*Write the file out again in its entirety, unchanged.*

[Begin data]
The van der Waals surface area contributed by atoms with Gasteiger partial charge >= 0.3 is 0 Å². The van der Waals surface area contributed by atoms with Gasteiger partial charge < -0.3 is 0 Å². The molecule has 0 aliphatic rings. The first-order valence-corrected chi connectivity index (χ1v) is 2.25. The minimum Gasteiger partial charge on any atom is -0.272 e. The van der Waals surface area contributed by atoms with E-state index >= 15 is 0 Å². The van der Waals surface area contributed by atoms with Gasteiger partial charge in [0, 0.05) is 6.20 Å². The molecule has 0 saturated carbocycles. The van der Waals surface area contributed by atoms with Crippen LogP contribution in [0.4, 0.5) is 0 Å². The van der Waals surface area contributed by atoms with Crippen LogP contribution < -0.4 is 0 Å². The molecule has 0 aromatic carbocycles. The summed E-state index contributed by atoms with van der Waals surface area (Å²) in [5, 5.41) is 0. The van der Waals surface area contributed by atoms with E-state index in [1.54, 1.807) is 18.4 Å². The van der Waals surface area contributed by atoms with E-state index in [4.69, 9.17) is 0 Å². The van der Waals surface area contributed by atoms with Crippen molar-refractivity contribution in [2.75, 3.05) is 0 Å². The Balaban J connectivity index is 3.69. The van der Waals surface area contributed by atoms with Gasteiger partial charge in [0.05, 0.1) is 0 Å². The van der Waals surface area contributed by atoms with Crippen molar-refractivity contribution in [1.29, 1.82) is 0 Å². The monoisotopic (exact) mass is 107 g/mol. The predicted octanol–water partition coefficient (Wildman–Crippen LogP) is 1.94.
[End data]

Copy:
The van der Waals surface area contributed by atoms with Gasteiger partial charge >= 0.3 is 0 Å². The van der Waals surface area contributed by atoms with Gasteiger partial charge < -0.3 is 0 Å². The molecule has 0 aliphatic rings. The first-order valence-corrected chi connectivity index (χ1v) is 2.25. The minimum Gasteiger partial charge on any atom is -0.272 e. The van der Waals surface area contributed by atoms with E-state index >= 15 is 0 Å². The van der Waals surface area contributed by atoms with Gasteiger partial charge in [0, 0.05) is 6.20 Å². The molecule has 0 saturated carbocycles. The van der Waals surface area contributed by atoms with Crippen LogP contribution in [0.4, 0.5) is 0 Å². The van der Waals surface area contributed by atoms with Crippen LogP contribution < -0.4 is 0 Å². The molecule has 0 aromatic carbocycles. The summed E-state index contributed by atoms with van der Waals surface area (Å²) in [5, 5.41) is 0. The van der Waals surface area contributed by atoms with E-state index in [1.54, 1.807) is 18.4 Å². The van der Waals surface area contributed by atoms with E-state index in [4.69, 9.17) is 0 Å². The van der Waals surface area contributed by atoms with Crippen molar-refractivity contribution in [2.75, 3.05) is 0 Å². The Balaban J connectivity index is 3.69. The van der Waals surface area contributed by atoms with Gasteiger partial charge in [0.05, 0.1) is 0 Å². The van der Waals surface area contributed by atoms with Crippen molar-refractivity contribution in [1.29, 1.82) is 0 Å². The monoisotopic (exact) mass is 107 g/mol. The predicted octanol–water partition coefficient (Wildman–Crippen LogP) is 1.94.